Few, however, probably realize the extent to which "Civil Disobedience" itself was forged amid the growing pressures of the preceding decade. Rosenwald traces an important evolution between 1840 - Thoreau's first tax refusal - and 1849, the first publication of his essay under the significant title "Resistance to Civil Government."
Rosenwald establishes that the individual act of tax refusal that won Thoreau his night in jail is actually a blending, for dramatic purposes, of two distinct protests by the young Thoreau -- his "signing off" from the First Parish Church tax rolls in 1840 and his more significant refusal of the poll tax beginning in 1842. We then learn that Thoreau's history-making poll tax refusal is based on "a fiction":
His account of his tax resistance in the essay revises his tax resistance in the world, in the community of Concord. In the essay, Thoreau cites the Mexican War as a reason for refusing to pay the poll tax. In the world, Thoreau's action predated the war by four years. In the essay, Thoreau refuses the tax because, as he writes, 'I cannot for an instant recognize that political organization as my government which is the slave's government also.' In the world, he apparently began refusing taxes out of an unwillingness to recognize any political organization whatever.
Compounding the paradox is Thoreau's disingenuous presentation of the poll tax itself. As Rosenwald demonstrates, this was never a federal tax (the Mexican War was financed with other monies), and even during the one year when it was reckoned as a state tax (1845), Massachusetts law forbade using such revenue to pay for fugitive slave-catching. "Most of the time, then, Thoreau was refusing to pay tax to Middlesex County and the town of Concord, neither of which could plausibly be called the slave's government."
The ultimate paradox of "Civil Disobedience" is that although Thoreau misrepresented many particulars, he was "broadly and prophetically right" in the guiding vision he articulated. Rosenwald argues that it is Thoreau's unlikely synthesis of pacifism and support for political revolution - rather than a global rejection of government or violence - that inspired, famously, the particular successes of both Gandhi's first civil-rights campaign in South Africa and King's leadership of the Montgomery bus boycott.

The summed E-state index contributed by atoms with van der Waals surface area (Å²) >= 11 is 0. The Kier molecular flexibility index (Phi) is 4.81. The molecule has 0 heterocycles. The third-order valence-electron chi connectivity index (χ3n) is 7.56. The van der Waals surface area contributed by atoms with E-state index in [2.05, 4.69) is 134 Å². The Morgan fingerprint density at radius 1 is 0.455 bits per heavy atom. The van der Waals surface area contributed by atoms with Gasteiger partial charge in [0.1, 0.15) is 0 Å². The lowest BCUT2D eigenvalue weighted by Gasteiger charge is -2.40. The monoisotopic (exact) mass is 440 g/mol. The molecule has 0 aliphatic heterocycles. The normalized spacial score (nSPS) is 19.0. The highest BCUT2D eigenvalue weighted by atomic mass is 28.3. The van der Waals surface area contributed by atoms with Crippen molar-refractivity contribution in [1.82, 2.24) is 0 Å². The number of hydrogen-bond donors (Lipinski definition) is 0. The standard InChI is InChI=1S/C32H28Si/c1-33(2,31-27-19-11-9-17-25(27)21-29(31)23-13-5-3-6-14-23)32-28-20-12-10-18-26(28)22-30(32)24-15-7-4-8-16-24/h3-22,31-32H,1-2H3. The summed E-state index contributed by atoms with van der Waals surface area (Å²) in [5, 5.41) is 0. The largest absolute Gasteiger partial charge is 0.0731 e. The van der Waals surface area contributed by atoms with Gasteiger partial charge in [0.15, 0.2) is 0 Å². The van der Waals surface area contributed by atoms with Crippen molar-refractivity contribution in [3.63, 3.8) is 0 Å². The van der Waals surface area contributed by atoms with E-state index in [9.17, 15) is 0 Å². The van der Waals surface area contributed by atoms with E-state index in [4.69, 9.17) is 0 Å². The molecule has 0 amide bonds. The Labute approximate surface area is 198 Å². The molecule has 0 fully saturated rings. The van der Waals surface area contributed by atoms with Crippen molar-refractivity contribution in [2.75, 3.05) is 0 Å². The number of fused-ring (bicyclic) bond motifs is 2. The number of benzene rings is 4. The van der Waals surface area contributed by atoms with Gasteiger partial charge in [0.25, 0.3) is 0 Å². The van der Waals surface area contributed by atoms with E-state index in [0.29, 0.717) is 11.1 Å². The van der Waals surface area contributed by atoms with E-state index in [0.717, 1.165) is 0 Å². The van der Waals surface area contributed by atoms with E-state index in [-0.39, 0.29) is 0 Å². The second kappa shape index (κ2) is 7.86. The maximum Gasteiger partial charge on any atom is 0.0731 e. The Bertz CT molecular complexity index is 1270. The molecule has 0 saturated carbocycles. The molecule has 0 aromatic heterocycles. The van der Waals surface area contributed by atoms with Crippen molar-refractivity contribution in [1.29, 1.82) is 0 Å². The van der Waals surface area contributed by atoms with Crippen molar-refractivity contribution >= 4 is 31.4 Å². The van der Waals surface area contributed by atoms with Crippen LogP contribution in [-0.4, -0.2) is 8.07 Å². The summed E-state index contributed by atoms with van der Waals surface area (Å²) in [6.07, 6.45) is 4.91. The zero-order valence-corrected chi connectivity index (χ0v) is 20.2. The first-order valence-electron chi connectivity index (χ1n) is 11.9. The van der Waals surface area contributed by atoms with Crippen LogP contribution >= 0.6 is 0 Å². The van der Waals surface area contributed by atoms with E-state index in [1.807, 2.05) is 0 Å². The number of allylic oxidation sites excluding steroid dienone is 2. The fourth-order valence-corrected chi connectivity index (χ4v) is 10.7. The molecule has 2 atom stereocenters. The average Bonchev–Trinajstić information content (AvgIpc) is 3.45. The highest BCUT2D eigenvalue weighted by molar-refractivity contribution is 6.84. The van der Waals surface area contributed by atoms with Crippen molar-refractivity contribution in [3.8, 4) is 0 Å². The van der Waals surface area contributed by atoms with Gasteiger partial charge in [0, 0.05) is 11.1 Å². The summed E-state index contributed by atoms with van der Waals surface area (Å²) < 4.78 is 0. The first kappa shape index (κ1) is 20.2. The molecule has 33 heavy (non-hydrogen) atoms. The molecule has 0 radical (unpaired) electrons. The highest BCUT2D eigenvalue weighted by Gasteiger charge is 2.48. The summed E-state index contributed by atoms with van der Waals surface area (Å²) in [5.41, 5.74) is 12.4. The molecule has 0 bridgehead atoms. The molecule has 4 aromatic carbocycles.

It is "almost an accident," Rosenwald concludes, "that the essay depicts a nonviolent action," Thoreau's tax refusal of the 1840s. "Nonviolence is not a first principle for him; it is at most a practical preference." Since Thoreau, unlike philosophers of nonresistance, does not associate his action with a position on violence, he was able without contradiction to defend violent actions "on the same grounds as ... nonviolent action," during the escalating struggles over the Fugitive Slave Law and the public opinion wars over John Brown's raid on Harpers Ferry.
Dana Nelson, Cecelia Tichi, and Robert Gross respectively contribute innovative studies of the historical specificities of Thoreau's images of men, manhood, and race; a reading of Walden in the light of "decades-long feminist and material culture scholarship" in the field of nineteenth-century domesticity; and the stereotyping of the "hermit of Concord" during Thoreau's own lifetime, viewed as the effect of increased local social tension and stratification. Editor William Cain supplies a concise biographical introduction and an illustrated, well-assembled chronology.